But what aggravates me no end is of the beautiful sound, rhythm and meaning which is either abandoned or not even considered in order that the included poem and poet become an included part of the current ‘conversation’.   Most of the beauty (and enjoyment) of poetry is tossed aside, in order to make the secret handshake, pay the coin of the realm, and be taken in by this secretive league of poetry Brahmin.  I’m all for social organizations, but not when their bent is to go about ruining art.

Hey!  I get indignant.

 

Or – perhaps I don’t understand what Art is?  (This realization really chills me…)

 

(Hey!  You don’t care.)  (smiley face)

 

…and I just like Beauty.

 

Culture

December 30, 2014

Putin

The Russians Get There First

Leafing through this month’s Commentary magazine, I came across James Kirchick’s review of Nothing is True and Everything is Possible: The Surreal Heart of the New Russia by Peter Pomerantsev, a television producer who was attendant to much of the political doings in Russia during the first ten years of this century.  Apparently the thrust of this book is to chart the accomplishments of Vladislav Surkov, Putin’s political general.

Kirchick writes: “He is the “political technologist” responsible for the concept of “sovereign” or “managed” democracy – a post-modern apparatus of fake parties, fake parliaments, and fake dissidents.”  … “The man’s “genius,” Pomerantsev writes, is to “use the language of rights and representation to validate tyranny.”  …”Pomerantsev writes, “The Kremlin’s idea is to own all forms of political discourse, to not let any independent movements develop outside of its walls.”  The state throws support to transgressive artists while simultaneously funding the Orthodox Church, whose leaders protest those very artists’ exhibitions.”  …”The Russia Pomerantsev paints is a morally corrupt bizarro world that actively discourages integrity of any kind.”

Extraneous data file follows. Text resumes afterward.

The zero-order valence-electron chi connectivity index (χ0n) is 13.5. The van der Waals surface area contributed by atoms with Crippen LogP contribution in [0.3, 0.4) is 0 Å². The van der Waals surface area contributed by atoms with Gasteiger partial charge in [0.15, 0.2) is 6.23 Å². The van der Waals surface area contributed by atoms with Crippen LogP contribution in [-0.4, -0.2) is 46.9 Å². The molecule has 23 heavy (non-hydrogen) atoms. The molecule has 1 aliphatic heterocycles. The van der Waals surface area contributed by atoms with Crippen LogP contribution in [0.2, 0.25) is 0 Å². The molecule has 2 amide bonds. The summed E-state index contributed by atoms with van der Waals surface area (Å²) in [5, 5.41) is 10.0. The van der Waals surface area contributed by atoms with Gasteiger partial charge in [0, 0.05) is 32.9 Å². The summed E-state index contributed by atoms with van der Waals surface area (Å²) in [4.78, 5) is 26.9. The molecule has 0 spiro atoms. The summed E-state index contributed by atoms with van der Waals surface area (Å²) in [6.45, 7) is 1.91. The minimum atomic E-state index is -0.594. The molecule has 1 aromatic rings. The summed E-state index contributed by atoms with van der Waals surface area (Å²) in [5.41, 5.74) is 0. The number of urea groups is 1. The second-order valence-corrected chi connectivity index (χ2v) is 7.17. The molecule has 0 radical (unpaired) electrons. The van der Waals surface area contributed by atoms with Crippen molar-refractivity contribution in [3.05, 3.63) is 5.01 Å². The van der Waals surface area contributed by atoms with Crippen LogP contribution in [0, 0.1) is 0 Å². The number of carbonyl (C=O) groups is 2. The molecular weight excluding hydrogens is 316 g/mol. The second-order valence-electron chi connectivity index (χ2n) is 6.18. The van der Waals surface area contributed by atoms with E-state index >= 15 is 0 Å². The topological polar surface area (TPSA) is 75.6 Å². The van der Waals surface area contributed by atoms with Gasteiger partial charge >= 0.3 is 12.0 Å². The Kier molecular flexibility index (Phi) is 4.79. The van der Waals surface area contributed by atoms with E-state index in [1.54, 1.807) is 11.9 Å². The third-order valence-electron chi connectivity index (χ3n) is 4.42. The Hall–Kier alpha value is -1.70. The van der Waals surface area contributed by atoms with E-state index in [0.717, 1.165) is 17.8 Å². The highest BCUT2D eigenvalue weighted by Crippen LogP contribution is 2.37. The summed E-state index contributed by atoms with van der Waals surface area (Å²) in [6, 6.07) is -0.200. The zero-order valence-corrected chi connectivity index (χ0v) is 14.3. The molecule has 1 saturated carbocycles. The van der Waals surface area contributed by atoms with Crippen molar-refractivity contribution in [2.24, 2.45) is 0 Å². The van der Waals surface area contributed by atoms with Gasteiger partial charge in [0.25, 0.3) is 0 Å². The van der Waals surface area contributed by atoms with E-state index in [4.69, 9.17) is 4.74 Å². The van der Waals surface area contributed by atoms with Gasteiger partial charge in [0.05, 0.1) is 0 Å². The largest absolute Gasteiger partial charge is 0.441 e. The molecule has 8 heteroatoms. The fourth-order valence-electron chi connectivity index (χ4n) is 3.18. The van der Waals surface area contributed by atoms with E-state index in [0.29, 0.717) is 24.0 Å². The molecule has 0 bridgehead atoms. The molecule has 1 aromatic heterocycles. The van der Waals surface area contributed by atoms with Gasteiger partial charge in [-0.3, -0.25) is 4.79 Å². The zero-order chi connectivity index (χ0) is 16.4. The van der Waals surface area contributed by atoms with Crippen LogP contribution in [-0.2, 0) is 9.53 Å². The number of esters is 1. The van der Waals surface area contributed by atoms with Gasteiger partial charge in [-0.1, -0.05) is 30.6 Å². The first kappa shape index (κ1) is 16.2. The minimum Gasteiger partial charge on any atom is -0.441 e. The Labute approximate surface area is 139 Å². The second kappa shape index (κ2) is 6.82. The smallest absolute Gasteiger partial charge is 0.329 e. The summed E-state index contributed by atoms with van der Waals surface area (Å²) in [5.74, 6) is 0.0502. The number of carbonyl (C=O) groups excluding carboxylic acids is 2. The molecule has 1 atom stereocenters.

Photo from Google Images

Culture

December 21, 2014

audience4

The Audience is a Mob

One of my favorite Sammy Glickisms is, “Talent can get you just so far,” he said.  “Then you got to start using your head.”

One of the things I seem to have to keep learning, and re-learning, throughout my life, is that people take themselves seriously.  This isn’t easy, and isn’t easy especially for a writer to do.  No matter what is said about a character inhabiting a writer’s head and taking over control of their pen – we all know who is calling the shots.  Writers may play about with psychosis, but in the end, it’s still their psychosis.   (This might be one reason I’m often amused by the claim that reading fiction broadens one’s horizons.  Fiction, or any work of art for that matter, is probably the most totalitarian thing out there, with perhaps the most limited view of life available – currently in print.)  Writers do with characters as they please.  They do not need to take their characters ‘seriously’.   That is, the characters have no power over them.

 

On the show, “I Love Lucy”, (which is problematic, by the way), Ethel and Fred and Lucy and Ricky all have their flare-ups, their fights and wars.  But, in the end, another portion of their nature appears, goes to work, and resolves the situation amicably.  This is what can happen when people don’t take themselves too seriously – another portion of their personality can go to work.   In real life however, real people take themselves real seriously.  One clash with your real neighbor, and that could be the end of things.  Two clashes, and it’s probably a cold war.  Three, and “we will see you in court”.

audience6

Why do I say all this?

Well, it’s because that as a writer, and especially as a playwright, who with maturation has the opportunity to experience an audience and mull their reactions – you begin to see that you are strung between two poles.  On the one hand is the situation of you as the talent and as the creator, whose delight is to take characters and run them through their paces, place them in situations, raise the stakes, swing for the fences!  No subject is out of bounds.  No outcome is beyond the pale.  No emotion is suppressed.   No remark need go unmade.  All is made up and needn’t be taken seriously.  But what if this did happen?  That is always the question posed.